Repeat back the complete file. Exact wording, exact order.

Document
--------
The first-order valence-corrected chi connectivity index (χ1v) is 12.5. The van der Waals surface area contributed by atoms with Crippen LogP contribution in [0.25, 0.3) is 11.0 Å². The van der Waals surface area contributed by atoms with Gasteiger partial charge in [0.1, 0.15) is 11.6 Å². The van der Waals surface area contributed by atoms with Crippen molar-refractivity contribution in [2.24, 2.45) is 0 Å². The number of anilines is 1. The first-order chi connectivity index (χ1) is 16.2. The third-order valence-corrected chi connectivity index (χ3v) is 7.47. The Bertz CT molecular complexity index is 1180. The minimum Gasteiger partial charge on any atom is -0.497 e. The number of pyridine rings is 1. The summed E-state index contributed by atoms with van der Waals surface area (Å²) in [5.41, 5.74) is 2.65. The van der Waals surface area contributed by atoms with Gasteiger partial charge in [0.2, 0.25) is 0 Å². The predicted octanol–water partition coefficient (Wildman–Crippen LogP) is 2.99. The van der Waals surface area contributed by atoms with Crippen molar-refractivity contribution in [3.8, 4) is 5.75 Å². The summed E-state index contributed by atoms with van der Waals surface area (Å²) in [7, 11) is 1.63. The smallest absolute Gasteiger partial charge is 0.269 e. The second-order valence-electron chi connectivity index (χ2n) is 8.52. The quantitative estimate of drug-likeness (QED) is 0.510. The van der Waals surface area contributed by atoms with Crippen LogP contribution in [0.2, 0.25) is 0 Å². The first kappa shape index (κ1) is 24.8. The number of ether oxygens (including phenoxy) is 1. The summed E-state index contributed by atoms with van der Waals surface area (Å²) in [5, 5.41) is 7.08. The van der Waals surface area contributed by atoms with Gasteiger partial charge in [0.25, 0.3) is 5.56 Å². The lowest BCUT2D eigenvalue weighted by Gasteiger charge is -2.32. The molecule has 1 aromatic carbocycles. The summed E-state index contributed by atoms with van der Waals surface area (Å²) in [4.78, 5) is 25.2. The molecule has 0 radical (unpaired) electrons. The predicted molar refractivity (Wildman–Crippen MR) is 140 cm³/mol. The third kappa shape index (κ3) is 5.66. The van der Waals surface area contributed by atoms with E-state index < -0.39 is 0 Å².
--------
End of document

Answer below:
The first-order valence-corrected chi connectivity index (χ1v) is 12.5. The van der Waals surface area contributed by atoms with Crippen LogP contribution in [0.25, 0.3) is 11.0 Å². The van der Waals surface area contributed by atoms with Gasteiger partial charge in [0.1, 0.15) is 11.6 Å². The van der Waals surface area contributed by atoms with Crippen molar-refractivity contribution in [2.24, 2.45) is 0 Å². The number of anilines is 1. The first-order chi connectivity index (χ1) is 16.2. The third-order valence-corrected chi connectivity index (χ3v) is 7.47. The Bertz CT molecular complexity index is 1180. The minimum Gasteiger partial charge on any atom is -0.497 e. The number of pyridine rings is 1. The summed E-state index contributed by atoms with van der Waals surface area (Å²) in [5.41, 5.74) is 2.65. The van der Waals surface area contributed by atoms with Gasteiger partial charge in [0.2, 0.25) is 0 Å². The predicted octanol–water partition coefficient (Wildman–Crippen LogP) is 2.99. The van der Waals surface area contributed by atoms with Crippen molar-refractivity contribution in [3.8, 4) is 5.75 Å². The summed E-state index contributed by atoms with van der Waals surface area (Å²) in [7, 11) is 1.63. The smallest absolute Gasteiger partial charge is 0.269 e. The second-order valence-electron chi connectivity index (χ2n) is 8.52. The quantitative estimate of drug-likeness (QED) is 0.510. The van der Waals surface area contributed by atoms with Crippen LogP contribution in [0.2, 0.25) is 0 Å². The first kappa shape index (κ1) is 24.8. The number of ether oxygens (including phenoxy) is 1. The summed E-state index contributed by atoms with van der Waals surface area (Å²) in [5, 5.41) is 7.08. The van der Waals surface area contributed by atoms with Gasteiger partial charge in [0.25, 0.3) is 5.56 Å². The lowest BCUT2D eigenvalue weighted by Gasteiger charge is -2.32. The molecule has 1 aromatic carbocycles. The summed E-state index contributed by atoms with van der Waals surface area (Å²) in [4.78, 5) is 25.2. The molecule has 0 radical (unpaired) electrons. The predicted molar refractivity (Wildman–Crippen MR) is 140 cm³/mol. The third kappa shape index (κ3) is 5.66. The van der Waals surface area contributed by atoms with E-state index < -0.39 is 0 Å².